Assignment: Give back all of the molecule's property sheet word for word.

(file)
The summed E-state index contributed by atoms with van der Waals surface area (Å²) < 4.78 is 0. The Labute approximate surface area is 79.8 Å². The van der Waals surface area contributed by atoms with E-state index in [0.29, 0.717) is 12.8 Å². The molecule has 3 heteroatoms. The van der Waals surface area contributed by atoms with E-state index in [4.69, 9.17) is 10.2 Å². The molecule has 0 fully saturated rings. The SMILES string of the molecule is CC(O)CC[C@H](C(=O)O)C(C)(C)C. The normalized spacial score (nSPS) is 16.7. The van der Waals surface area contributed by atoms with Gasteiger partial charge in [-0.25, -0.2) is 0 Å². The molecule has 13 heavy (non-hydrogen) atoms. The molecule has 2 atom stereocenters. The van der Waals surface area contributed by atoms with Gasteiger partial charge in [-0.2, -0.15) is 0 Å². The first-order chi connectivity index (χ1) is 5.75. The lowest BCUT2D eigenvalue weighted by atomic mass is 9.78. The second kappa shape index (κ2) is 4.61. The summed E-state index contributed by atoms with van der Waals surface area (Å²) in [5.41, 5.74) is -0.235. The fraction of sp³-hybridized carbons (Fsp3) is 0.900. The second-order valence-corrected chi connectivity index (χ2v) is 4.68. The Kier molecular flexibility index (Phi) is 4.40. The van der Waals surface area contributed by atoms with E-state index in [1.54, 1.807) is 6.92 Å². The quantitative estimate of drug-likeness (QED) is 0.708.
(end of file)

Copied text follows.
The summed E-state index contributed by atoms with van der Waals surface area (Å²) < 4.78 is 0. The Labute approximate surface area is 79.8 Å². The van der Waals surface area contributed by atoms with E-state index in [0.29, 0.717) is 12.8 Å². The molecule has 3 heteroatoms. The van der Waals surface area contributed by atoms with E-state index in [4.69, 9.17) is 10.2 Å². The molecule has 0 fully saturated rings. The SMILES string of the molecule is CC(O)CC[C@H](C(=O)O)C(C)(C)C. The normalized spacial score (nSPS) is 16.7. The van der Waals surface area contributed by atoms with Gasteiger partial charge in [-0.25, -0.2) is 0 Å². The molecule has 13 heavy (non-hydrogen) atoms. The molecule has 2 atom stereocenters. The van der Waals surface area contributed by atoms with Gasteiger partial charge in [-0.2, -0.15) is 0 Å². The first-order chi connectivity index (χ1) is 5.75. The lowest BCUT2D eigenvalue weighted by atomic mass is 9.78. The second kappa shape index (κ2) is 4.61. The summed E-state index contributed by atoms with van der Waals surface area (Å²) in [5.41, 5.74) is -0.235. The fraction of sp³-hybridized carbons (Fsp3) is 0.900. The second-order valence-corrected chi connectivity index (χ2v) is 4.68. The Kier molecular flexibility index (Phi) is 4.40. The van der Waals surface area contributed by atoms with E-state index in [1.54, 1.807) is 6.92 Å². The quantitative estimate of drug-likeness (QED) is 0.708.